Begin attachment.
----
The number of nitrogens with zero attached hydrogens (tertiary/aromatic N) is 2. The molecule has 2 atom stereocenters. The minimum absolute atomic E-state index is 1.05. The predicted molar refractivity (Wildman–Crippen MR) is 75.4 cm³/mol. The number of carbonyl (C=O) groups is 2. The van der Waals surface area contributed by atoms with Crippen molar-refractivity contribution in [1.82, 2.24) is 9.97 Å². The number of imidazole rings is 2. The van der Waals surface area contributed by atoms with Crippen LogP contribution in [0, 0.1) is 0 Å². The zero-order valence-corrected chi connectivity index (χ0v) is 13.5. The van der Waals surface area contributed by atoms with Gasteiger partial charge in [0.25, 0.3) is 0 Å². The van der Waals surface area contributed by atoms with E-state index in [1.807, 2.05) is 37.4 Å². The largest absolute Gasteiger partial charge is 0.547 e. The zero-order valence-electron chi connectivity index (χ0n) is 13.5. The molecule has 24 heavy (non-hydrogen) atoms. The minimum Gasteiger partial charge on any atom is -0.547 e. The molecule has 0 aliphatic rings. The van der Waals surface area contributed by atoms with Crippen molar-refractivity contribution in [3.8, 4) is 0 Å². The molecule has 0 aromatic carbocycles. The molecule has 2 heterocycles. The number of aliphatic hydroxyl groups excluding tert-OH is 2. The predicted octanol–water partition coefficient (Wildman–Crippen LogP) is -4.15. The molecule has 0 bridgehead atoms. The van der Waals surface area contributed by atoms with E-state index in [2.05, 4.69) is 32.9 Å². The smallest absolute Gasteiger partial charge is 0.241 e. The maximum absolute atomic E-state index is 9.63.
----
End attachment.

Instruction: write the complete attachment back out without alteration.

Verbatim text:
The number of nitrogens with zero attached hydrogens (tertiary/aromatic N) is 2. The molecule has 2 atom stereocenters. The minimum absolute atomic E-state index is 1.05. The predicted molar refractivity (Wildman–Crippen MR) is 75.4 cm³/mol. The number of carbonyl (C=O) groups is 2. The van der Waals surface area contributed by atoms with Crippen molar-refractivity contribution in [1.82, 2.24) is 9.97 Å². The number of imidazole rings is 2. The van der Waals surface area contributed by atoms with Crippen LogP contribution in [0, 0.1) is 0 Å². The zero-order valence-corrected chi connectivity index (χ0v) is 13.5. The van der Waals surface area contributed by atoms with Gasteiger partial charge in [0.25, 0.3) is 0 Å². The van der Waals surface area contributed by atoms with E-state index in [1.807, 2.05) is 37.4 Å². The largest absolute Gasteiger partial charge is 0.547 e. The zero-order valence-electron chi connectivity index (χ0n) is 13.5. The molecule has 24 heavy (non-hydrogen) atoms. The minimum Gasteiger partial charge on any atom is -0.547 e. The molecule has 0 aliphatic rings. The van der Waals surface area contributed by atoms with Crippen molar-refractivity contribution in [3.8, 4) is 0 Å². The molecule has 0 aromatic carbocycles. The molecule has 2 heterocycles. The number of aliphatic hydroxyl groups excluding tert-OH is 2. The predicted octanol–water partition coefficient (Wildman–Crippen LogP) is -4.15. The molecule has 0 bridgehead atoms. The van der Waals surface area contributed by atoms with E-state index in [2.05, 4.69) is 32.9 Å². The smallest absolute Gasteiger partial charge is 0.241 e. The maximum absolute atomic E-state index is 9.63.